Film Review: "Like Cotton Twines"
Director Leila Djansi’s haunting encounter with a Trokosi – or Wife of the gods – when she was a child in Ghana, West Africa, is the inspiration for her powerful and nuanced drama “Like Cotton Twines."
”Filmed in Ghana, “Like Cotton Twines” examines the harsh realities of what it means to be a young African girl coming into womanhood. Ancient religious traditions and human will clash and contradict self-realisation, especially for 14-year-old Tuigi (Ophelia Dzidzornu) who has yet to fully understand the rituals herself.
“In this world, not every woman gets to have a choice,” her mother (Luckie Lawson) tells her with anguish so palpable it hurts. “Your father did a bad thing and you are the only one who can save us.
”It’s a frightening hell we experience with Tuigi as she learns she must pay for the sins of her father through a religious practice called Trokosi. In order to atone for his crime, Tuigi must quit school and “serve at the shrine” which is nothing short of religious sex slavery.
Yet, a glimmer of hope shines through in the form of American schoolteacher Micah Brown (Jay Ellis) who makes it his personal mission to save Tuigi from her fate. Micah quickly finds, however, that his passionate sensibilities of right and wrong have no place in a remote Ghanaian village steeped in superstition, tradition, and sexual injustice.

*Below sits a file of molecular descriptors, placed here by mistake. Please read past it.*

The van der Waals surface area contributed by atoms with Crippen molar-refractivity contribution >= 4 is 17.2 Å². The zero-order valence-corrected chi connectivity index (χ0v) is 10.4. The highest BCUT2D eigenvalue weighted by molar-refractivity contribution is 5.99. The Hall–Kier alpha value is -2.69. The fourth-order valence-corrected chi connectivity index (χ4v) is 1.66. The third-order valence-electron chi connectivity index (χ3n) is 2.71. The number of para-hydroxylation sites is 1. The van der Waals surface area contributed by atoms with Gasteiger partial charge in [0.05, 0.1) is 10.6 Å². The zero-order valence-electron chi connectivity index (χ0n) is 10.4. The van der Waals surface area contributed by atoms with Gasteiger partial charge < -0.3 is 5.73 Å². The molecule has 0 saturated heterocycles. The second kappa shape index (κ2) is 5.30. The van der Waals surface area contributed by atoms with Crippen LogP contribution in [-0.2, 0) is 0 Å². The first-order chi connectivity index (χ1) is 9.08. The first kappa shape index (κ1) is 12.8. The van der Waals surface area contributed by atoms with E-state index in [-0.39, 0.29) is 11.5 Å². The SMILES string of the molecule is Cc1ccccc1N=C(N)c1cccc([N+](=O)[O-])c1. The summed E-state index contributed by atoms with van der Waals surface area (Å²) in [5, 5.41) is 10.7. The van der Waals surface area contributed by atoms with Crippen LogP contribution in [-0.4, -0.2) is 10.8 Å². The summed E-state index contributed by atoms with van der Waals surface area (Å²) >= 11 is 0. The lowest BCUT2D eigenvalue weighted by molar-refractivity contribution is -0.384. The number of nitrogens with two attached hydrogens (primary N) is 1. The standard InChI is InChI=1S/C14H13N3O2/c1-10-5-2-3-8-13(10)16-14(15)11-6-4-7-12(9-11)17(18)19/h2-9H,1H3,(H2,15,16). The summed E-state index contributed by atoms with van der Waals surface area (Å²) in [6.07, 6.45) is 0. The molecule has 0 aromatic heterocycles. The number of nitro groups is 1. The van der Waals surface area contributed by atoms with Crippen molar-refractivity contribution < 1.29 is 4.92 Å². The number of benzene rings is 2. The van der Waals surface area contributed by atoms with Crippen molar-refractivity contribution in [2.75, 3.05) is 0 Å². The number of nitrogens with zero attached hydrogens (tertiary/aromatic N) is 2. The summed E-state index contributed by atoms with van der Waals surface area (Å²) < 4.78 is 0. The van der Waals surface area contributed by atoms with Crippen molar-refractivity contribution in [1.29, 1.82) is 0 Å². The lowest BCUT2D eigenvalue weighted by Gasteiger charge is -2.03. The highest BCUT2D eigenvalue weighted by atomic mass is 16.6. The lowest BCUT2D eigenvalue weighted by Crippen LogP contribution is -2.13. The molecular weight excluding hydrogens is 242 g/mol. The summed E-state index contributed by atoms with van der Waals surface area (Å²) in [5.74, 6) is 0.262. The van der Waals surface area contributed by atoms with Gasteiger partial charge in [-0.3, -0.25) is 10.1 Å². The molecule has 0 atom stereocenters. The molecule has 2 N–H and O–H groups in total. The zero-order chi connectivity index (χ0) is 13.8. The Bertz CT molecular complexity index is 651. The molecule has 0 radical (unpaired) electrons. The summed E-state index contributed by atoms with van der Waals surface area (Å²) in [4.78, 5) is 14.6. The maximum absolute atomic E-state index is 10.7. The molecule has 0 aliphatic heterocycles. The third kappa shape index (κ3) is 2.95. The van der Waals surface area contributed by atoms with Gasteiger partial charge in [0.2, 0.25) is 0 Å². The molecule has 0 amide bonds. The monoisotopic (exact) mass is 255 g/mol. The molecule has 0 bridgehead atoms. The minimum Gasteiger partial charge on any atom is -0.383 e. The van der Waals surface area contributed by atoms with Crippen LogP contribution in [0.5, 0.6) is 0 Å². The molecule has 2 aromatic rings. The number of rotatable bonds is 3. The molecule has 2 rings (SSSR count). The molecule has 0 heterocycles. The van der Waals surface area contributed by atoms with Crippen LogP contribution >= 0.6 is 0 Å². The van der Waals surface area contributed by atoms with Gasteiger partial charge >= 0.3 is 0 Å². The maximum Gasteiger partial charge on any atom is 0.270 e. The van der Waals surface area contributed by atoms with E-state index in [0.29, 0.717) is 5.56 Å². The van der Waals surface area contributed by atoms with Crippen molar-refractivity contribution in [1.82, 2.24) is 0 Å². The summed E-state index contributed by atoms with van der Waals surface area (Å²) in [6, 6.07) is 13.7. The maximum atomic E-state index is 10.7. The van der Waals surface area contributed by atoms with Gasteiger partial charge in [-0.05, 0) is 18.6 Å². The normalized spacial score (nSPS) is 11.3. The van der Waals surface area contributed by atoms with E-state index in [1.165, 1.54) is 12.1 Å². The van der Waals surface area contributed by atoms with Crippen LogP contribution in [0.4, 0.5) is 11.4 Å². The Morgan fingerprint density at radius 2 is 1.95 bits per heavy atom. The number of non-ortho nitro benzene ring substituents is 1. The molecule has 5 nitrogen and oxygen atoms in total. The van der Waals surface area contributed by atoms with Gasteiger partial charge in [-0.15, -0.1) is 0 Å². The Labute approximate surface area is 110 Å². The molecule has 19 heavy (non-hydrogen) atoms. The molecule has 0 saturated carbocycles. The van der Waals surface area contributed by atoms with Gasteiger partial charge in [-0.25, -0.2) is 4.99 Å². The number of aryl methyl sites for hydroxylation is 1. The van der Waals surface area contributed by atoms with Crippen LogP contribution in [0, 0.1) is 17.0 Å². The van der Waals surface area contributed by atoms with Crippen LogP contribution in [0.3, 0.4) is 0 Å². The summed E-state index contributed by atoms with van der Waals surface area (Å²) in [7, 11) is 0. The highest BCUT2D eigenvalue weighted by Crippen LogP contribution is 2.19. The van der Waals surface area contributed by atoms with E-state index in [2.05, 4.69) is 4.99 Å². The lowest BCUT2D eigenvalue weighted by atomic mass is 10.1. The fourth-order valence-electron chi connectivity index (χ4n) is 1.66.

Fellow school teacher and Ghanaian, Sara (Yvonne Okoro) attempts to smooth Micah’s rough edges while grounding him in the practical reality of Tuigi’s situation. From the start, their quiet chemistry and empathy for one another is prevalent and remains so throughout the film, even as the verity of Sara’s own past is revealed.
Yet, Micah’s continued determination to free Tuigi from her fate threatens to upset the silent order of things, not only with Sara but with Father Baani (David Dontoh), the Christian priest who runs the school. When Micah turns to Allison Dean (Miranda Bailey), a beleaguered aid worker sympathetic to his cause, the strength of wills between Father Baani and Micah is tested even further which leads to a deeply upsetting climax.
Beautifully shot by Pietro Villani, this deeply gut-wrenching feature by Djansi layers a strong, feminist tone over subtle themes related to freedom and choice.“Like Cotton Twines” is at its best in the revelations of what this primitive practice of Trokosi does to women physically, psychologically and emotionally. There is a delicate beauty to this movie amidst the pain, and Ms. Dzidzornu’s remarkable lead performance at only 15 years old makes her character’s journey feel more like empowerment rather than victimisation.